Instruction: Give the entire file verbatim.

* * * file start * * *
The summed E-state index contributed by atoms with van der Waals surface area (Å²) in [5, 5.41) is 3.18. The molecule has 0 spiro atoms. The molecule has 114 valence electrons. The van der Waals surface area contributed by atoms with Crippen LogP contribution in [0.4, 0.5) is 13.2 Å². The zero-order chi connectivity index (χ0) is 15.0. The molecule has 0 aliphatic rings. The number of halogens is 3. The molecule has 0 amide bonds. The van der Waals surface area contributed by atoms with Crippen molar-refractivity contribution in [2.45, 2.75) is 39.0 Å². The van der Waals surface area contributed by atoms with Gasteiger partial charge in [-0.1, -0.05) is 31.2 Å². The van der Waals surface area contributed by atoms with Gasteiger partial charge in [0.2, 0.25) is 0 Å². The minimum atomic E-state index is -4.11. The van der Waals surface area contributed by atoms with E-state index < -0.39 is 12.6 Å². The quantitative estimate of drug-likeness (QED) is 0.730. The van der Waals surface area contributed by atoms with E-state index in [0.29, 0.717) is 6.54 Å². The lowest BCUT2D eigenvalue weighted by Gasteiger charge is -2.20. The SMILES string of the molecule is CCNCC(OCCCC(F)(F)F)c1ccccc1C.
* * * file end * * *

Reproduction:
The summed E-state index contributed by atoms with van der Waals surface area (Å²) in [5, 5.41) is 3.18. The molecule has 0 spiro atoms. The molecule has 114 valence electrons. The van der Waals surface area contributed by atoms with Crippen LogP contribution in [0.4, 0.5) is 13.2 Å². The zero-order chi connectivity index (χ0) is 15.0. The molecule has 0 aliphatic rings. The number of halogens is 3. The molecule has 0 amide bonds. The van der Waals surface area contributed by atoms with Crippen molar-refractivity contribution in [2.45, 2.75) is 39.0 Å². The van der Waals surface area contributed by atoms with Gasteiger partial charge in [-0.1, -0.05) is 31.2 Å². The van der Waals surface area contributed by atoms with Gasteiger partial charge in [0.2, 0.25) is 0 Å². The minimum atomic E-state index is -4.11. The van der Waals surface area contributed by atoms with E-state index < -0.39 is 12.6 Å². The quantitative estimate of drug-likeness (QED) is 0.730. The van der Waals surface area contributed by atoms with E-state index in [0.29, 0.717) is 6.54 Å². The lowest BCUT2D eigenvalue weighted by Gasteiger charge is -2.20. The SMILES string of the molecule is CCNCC(OCCCC(F)(F)F)c1ccccc1C.